Review Summary: Elvis Costello delivers his best effort in a long time, full of solid great tracks and outside contributions, making Momofuku a very solid album.1 of 1 thought this review was well written
The name "Momofuku" is derived from the creator of the ramen noodle, Momofuku Ando. (Great picture here: http://tinyurl.com/5mw83e) It reflects the speed at which the record was produced - a quick burst of inspiration from the seasoned elder statesman of rock, Elvis Costello. It shows, but in an undeniably good way, the songs simple but effective in their arrangement, making this Costello’s best work since When I Was Cruel
. I consider Costello to be one of the best lyricists of the rock history, and this album is no exception, many songs heavy with political undertones. The album features vocals from, among others, Jenny Lewis of Rilo Kiley.
The album begins with a strong, politically motivated track, No Hiding Place
. “My, my, it's a terrible disgrace / You'll find these days that there's / No Hiding Place.” It’s backed by a slide guitar and of course that great organ from the man with one of the best names in the business, Steve Nieve (presumably pronounced like naïve). This is probably the strongest track on the album.
Costello counts off an upbeat American Gangster Time
, starting another solid organ-based track. “It’s a drag / Saluting that starry rag / I’d rather go blind / For speaking my mind / Than use it just like a gag.” A la Jonathan Richman, he ends the track with a “bye bye” and begins Turpentine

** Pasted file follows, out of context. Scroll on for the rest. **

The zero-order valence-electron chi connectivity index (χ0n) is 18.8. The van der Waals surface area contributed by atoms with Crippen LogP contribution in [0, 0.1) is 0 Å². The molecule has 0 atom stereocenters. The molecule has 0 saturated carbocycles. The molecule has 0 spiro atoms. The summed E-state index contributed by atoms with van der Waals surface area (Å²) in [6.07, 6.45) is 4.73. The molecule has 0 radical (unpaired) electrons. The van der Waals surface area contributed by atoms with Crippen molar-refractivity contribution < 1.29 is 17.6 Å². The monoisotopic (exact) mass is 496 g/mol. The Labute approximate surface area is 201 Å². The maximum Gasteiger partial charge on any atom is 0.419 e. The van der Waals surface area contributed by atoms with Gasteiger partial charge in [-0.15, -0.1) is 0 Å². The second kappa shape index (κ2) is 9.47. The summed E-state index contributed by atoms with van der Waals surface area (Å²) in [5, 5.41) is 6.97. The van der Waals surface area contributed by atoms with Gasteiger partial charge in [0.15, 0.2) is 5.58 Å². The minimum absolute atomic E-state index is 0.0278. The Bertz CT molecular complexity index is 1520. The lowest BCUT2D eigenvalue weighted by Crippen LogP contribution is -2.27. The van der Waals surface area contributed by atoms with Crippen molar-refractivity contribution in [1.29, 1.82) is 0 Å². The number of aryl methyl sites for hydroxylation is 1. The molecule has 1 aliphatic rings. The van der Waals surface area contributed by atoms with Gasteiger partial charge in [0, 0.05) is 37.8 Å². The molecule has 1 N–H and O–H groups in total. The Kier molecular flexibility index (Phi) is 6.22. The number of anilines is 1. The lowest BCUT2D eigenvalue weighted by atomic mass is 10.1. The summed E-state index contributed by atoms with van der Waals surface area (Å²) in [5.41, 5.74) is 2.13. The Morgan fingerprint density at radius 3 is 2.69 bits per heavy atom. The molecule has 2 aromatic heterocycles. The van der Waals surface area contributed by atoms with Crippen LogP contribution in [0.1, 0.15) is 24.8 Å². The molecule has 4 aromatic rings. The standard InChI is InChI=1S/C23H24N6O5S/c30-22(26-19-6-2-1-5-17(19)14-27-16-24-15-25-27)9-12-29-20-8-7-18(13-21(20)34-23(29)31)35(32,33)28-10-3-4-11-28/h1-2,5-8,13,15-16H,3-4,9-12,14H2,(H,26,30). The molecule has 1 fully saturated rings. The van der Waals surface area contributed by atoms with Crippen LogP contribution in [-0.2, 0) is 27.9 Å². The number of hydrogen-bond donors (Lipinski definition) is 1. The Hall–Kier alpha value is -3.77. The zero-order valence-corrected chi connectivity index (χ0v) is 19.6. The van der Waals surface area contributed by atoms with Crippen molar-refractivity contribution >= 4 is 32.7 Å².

, a 6 minute long synthesizer-backed song. He’s backed by singers “ooohing” and repeating the chorus after him like rock doo-wop. Harry Worth
and Flutter and Wow
are the closest Costello gets to his Burt Bacharach years on the album. Both are pretty good cuts, but he gets back to his rock roots more with Drum and Bone
and Stella Hurt
, Drum and Bone being an especially strong track.
I’m not sure if “Drum” is the only track Jenny Lewis is featured on, but she’s heard most prominently on this one, whispering and singing softly behind Elvis, who’s playing acoustic guitar. “Still I'm trying to do the best I can / But I'm a limited, primitive kind of man.” Stella Hurt is another nice track, heavy on a distorted guitar riff. The last minute and a half or so of the song is the Imposters just jamming, playing around with distortion and feedback. Parts of Mr. Feathers
sounds like a McCartney piano ballad, others sounding like a circus tune with muted cymbals and a pipe organ.
My Three Sons
is an obviously autobiographical song. “Just see what I’ve become / The proud father of / My three sons.” On first glance, if you look alone at isolated lines like “I love you more than I can say,” it sounds a bit cheesy, but with Elvis Costello it hardly is, with lines like “Between the shame and the sentiment / For all the years that I might be absent.” Song with Rose
is another slide song, followed by Pardon Me Madam My Name Is Eve
, another acoustic based, slower track. The album ends with the louder Go Away
. The song begins fading into an organ groove. Elvis counts off “1… 2… 1, 2, 3, 4,” and… the song promptly continues the groove like nothing happened. These little things can get a bit annoying, like when he shouts, “to the bridge!” Still, these are hardly a big deal and definitely don’t lower the quality of the songs.
Overall, this is a very, very good album – not amazingly great, but undoubtedly his best album since When I Was Cruel
, and he still has no shortage of clever lyrics and toe-tapping songs, backed by a very proficient band. Costello simply knows how to write a song, and it still shows at 50-something in one of his finest true rock and roll works in a long time.
No Hiding Place
Drum And Bone